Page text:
The reason why the outcome for Italian sales was less negative than had been feared was that many manufacturers had undertaken that, for any orders that could not be filled by the end of March, they would make sure that the buyer received the same benefits as if the vehicle had been registered before the end of the incentive scheme. However, the low intake of new orders in April, and the resulting low level of the bank of unfilled orders, suggest lean times ahead. There have been press reports that the industry is now expecting a full year out-turn of under 2 mn units, though we suspect that these might be based on a misunderstanding of the following, admittedly ambiguous, sentence in UNRAE's press release: "April registrations, based on our estimate of seasonal factors, project a year of 1.95 mn registrations, which would be the worst since 1997". This might simply mean that the SAAR in April was 1.95 mn units/year. We would concur with that, as our Table shows. Or it might imply that 1.95 mn is UNRAE's forecast for 2003. Since the SAAR has averaged more than 2.2 mn units/year in the four months that have been reported, some simple mental arithmetic shows that, for the full year to come in below 2 mn, the SAAR for the remaining eight months would have to average under 1.9 mn units/year - quite a gloomy prediction.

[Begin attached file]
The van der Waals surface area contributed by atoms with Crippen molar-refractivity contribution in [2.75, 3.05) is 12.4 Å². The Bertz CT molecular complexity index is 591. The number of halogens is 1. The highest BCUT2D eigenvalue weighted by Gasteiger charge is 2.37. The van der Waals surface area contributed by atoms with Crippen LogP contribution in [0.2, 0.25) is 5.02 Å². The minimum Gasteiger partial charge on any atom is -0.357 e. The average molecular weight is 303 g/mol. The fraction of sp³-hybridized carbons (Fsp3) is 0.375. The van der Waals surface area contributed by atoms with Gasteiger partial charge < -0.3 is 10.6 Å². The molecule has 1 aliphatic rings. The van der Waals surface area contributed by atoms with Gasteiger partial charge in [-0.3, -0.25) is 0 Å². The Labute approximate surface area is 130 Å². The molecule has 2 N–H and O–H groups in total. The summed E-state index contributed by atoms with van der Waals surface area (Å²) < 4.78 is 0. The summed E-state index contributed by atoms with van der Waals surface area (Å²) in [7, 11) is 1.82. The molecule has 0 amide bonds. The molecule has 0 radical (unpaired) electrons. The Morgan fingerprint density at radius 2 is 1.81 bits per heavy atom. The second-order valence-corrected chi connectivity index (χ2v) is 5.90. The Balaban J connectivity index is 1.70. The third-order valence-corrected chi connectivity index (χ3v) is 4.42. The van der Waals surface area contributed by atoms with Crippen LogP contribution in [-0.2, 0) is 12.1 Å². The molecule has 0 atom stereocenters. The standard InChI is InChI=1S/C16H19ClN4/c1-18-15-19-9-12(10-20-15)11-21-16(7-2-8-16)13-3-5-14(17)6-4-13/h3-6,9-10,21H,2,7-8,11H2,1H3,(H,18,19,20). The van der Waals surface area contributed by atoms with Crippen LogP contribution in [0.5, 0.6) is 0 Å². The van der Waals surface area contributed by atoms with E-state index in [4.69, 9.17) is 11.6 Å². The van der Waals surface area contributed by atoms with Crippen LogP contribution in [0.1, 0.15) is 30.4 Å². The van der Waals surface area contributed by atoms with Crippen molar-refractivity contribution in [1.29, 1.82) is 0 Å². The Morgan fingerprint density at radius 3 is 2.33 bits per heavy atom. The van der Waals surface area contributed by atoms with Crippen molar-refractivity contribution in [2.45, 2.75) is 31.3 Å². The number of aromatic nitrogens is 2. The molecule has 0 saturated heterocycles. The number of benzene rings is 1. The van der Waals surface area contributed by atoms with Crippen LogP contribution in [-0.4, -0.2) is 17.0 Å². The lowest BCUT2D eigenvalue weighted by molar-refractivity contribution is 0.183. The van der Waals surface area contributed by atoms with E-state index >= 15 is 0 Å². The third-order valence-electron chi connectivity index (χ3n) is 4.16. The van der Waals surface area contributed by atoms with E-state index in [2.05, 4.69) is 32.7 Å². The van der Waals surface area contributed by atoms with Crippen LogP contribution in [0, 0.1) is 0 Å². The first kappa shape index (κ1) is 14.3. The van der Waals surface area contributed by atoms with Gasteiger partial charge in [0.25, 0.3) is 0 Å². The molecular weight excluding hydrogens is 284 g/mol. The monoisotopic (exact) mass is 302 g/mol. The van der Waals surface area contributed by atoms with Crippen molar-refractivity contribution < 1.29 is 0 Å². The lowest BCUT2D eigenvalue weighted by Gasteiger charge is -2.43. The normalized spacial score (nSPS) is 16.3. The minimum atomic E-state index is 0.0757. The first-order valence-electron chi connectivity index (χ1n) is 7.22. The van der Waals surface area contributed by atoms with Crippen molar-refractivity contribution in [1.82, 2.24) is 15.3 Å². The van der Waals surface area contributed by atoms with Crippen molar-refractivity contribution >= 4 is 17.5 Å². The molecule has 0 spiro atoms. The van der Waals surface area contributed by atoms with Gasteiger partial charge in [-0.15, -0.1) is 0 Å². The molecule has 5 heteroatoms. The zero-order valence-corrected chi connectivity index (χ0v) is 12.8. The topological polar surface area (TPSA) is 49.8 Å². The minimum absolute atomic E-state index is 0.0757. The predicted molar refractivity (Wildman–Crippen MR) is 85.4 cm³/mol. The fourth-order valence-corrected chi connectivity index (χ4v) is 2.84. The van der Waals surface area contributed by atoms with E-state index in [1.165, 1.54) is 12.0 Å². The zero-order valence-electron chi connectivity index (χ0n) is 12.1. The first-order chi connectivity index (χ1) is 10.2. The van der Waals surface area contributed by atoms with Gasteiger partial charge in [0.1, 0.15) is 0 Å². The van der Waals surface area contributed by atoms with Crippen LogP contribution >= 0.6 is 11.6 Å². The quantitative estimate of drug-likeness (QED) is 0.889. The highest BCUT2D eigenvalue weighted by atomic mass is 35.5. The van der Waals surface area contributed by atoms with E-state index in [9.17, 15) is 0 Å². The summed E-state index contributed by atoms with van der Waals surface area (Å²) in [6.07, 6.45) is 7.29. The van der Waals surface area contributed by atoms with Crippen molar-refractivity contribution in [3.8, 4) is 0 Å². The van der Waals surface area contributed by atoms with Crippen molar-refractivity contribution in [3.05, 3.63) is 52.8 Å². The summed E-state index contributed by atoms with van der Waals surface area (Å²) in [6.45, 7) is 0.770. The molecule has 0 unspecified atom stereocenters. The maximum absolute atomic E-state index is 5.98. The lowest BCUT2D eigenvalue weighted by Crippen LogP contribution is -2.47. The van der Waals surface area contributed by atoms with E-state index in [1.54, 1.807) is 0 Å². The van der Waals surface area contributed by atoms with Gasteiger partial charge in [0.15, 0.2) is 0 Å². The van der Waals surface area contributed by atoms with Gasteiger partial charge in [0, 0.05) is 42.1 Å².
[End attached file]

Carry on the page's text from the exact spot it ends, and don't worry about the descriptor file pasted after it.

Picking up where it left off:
We have already noted that the French results were consistent with the trend of the previous months. As such, they are relatively surprise-free, except that the full year-to-date decline now brings into the open the extent of the deterioration, in a way that was not so clearly apparent until now. There were no specific distorting or mitigating factors. Consumer confidence in France has suffered more severely than in most of Europe this year, and although there was a slight recovery in the latest reported month, it remains at a very low level by historic standards.
The Spanish outcome was relatively encouraging, after a very disappointing March. It probably makes sense to average the two months, since it is always difficult to be confident about the precise effects on car sales of the changing date of Easter. When this is done, it shows a SAAR of 1.3 mn units/year, very much in line with the two previous months. This suggests that demand has flattened out after the decline that set in during the final months of last year.
Among the smaller countries, what look like very poor results for Belgium, Greece and Norway on the year-on-year comparison turn out simply to be continuations of the low selling rate in earlier months. There is a positive surprise from the Netherlands, though results for the final ten days are not yet to hand, so that there is some margin of error in our estimate. Possibly sales that were postponed after the tax increase at the start of the year are now being made.